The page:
Several months ago I posted pictures of plane totes I repaired on Instagram. A couple of my followers asked if I could make a video showing how I do it. So, I obliged and posted a video. Here is the video.
Last year I bought a couple of Italian made Corradi Gold Rasps direct from Italy; a 6″ round and a 10″ cabinet rasp. While I absolutely loved using them, they were painful to use without a proper handle. The tip of the tang would dig into the palm of my hand causing great pain. Corradi sells handles for their rasps, but I figured I could make my own easily enough.
I use these rasps to shape and make new pieces of wood for the top of my rosewood plane totes. Their small size makes it nice to work into the tight curves of the handle and the small hole for the threaded rod. At a 6 cut, they are aggressive enough to make quick work of removing the wood, but with their advanced stitching, they don’t leave big tool marks on the wood’s surface. In the photo below, there is a small black line near the top of the tote that distinguishes the original Brazilian rosewood and the new piece of cocobolo. I use cocobolo because Brazilian rosewood is nearly impossible to get nowadays and cocobolo is in the same species of wood. While the color of the woods are not an exact match, they’re good enough to make the tote look nice again.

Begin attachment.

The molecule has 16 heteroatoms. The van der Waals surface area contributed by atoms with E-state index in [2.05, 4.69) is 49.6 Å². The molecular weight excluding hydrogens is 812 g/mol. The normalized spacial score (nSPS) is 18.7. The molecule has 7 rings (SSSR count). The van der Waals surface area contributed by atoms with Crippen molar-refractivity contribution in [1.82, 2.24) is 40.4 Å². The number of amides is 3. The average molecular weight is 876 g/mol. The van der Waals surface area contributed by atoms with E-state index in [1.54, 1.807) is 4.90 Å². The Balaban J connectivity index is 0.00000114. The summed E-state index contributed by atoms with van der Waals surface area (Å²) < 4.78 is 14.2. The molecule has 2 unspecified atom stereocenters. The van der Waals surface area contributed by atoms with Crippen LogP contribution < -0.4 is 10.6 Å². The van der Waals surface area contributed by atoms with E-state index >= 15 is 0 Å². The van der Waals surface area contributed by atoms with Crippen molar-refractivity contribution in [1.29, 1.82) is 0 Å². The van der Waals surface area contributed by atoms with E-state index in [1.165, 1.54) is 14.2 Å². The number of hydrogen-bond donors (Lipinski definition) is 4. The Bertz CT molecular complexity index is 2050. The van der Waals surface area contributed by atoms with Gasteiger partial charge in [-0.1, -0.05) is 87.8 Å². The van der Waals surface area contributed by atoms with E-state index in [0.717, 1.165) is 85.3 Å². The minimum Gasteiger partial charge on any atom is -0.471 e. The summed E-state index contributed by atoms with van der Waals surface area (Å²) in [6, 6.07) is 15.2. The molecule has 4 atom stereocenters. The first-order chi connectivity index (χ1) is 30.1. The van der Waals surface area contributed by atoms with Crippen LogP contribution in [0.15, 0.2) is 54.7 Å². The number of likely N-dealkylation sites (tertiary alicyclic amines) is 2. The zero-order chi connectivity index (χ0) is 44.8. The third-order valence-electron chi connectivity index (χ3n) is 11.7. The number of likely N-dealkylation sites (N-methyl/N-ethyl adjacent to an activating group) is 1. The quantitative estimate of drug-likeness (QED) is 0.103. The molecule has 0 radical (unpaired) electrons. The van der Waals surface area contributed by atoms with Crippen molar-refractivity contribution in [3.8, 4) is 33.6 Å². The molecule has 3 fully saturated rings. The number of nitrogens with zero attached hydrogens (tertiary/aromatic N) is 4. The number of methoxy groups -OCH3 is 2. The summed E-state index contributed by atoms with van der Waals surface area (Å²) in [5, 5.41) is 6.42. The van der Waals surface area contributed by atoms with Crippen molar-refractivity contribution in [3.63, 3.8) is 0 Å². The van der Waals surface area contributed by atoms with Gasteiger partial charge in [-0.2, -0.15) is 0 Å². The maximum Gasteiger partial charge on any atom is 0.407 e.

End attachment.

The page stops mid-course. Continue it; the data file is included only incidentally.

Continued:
I started making the handle with a scrap piece of apple about 12″ long and chucked it into my lathe.
Then, using a template handle I had when I bought an old knife sharpener, I used my parting tool and calipers to mark and measure the details of the handle.
After everything was turned to my satisfaction, I took some of my lathe shavings and burnished the wood to a nice sheen.
In order for the handle to fit in the tang of the rasp securely, I drilled a small pilot hole as plum as possible down the center of the handle. The drill bit was the size of the very tip of the tang of the rasp so it would fit tight when driven into the handle.
Next, I took my blow torch and carefully heated the tip of the rasp so I could burn into the handle. It took a couple of tries as I didn’t want to burn it in all at once. On the second burn, the rasp seated nicely into the handle and I was unable to pull it out.
The final touch was to simply apply a couple coats of oil on the handles. These handles were extremely simple to make. In fact, it took less that 30 minutes to make both. Why I didn’t make them last year when I originally bought the rasps I have no idea.